So, let’s get to the review of this awesome new card.

Features & Specifications


The 7800 GTX 512 is based off the same core design of the original 256MB 7800 GTX, but it has 512MB of GDDR3 and is running at higher clock speeds thanks to a PCB redesign, new cooling solution and new higher speed RAM. NVIDIA set the reference clock speeds for the GTX 512 to 550MHz for the core and 1.7GHz for the memory (effective), which is quite a jump up from the original GTX’s 430MHz core and 1.2GHz memory. For its 7800 GTX 512 XXX Edition, XFX factory overclocks both the core and memory by 30MHz (which makes them 580MHz and 1.73GHz, respectively).

Features

  • Next-generation superscalar GPU architecture
  • NVIDIA SLI Ready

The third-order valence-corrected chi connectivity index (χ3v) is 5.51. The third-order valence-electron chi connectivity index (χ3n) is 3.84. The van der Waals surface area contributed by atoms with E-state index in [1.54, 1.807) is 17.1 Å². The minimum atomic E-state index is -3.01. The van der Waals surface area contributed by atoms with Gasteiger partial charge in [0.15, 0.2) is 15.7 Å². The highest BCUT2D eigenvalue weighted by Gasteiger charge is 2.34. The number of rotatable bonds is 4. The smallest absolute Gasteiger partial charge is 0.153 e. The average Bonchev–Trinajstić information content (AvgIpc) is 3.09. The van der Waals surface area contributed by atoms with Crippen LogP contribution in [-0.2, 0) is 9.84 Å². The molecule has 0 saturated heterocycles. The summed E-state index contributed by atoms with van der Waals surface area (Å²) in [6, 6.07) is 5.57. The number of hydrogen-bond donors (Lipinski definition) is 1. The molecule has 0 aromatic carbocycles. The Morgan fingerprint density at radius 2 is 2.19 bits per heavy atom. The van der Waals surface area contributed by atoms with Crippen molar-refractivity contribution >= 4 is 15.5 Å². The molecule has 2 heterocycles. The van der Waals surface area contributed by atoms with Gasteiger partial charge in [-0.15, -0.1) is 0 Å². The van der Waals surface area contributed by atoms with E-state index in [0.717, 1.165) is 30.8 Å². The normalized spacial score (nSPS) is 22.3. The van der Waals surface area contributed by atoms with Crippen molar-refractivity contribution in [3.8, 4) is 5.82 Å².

• NVIDIA CineFX 4.0 engine
  • Microsoft DirectX 9.0 Shader Model 3.0 support
  • 64-bit texture filtering and blending
  • NVIDIA Intellisample 4.0 technology
  • NVIDIA PureVideo technology
  • NVIDIA ForceWare Unified Driver Architecture (UDA)
  • NVIDIA nView multi-display technology
  • OpenGL 2.0 support
  • 2 x DVI-I and TV-Out connectors
  • XFX Exclusive Double Lifetime Warranty (USA & Canada only)
  • Factory overclock

Specifications

  Reference 7800 GTX Reference 7800 GTX 512 XFX 7800 GTX 512 XXX
Graphics Bus Technology PCI Express PCI Express PCI Express
Memory Interface 256-bit 256-bit 256-bit
Memory 256MB GDDR3 512MB GDDR3 512MB GDDR3
Core Clock 430MHz 550MHz 580MHz
Memory Clock 1.2GHz 1.7GHz 1.73GHz
Pixels per Clock (peak) 24 24 24
RAMDACs 400 MHz 400 MHz 400 MHz

Closer Look & Bundle


Closer Look

The only deviation from NVIDIA’s reference design that XFX implemented for its GTX 512 XXX cards (other than overclocking) was adding its sticker to the fan. Everything else you see in the pictures below is exactly the same as the reference design.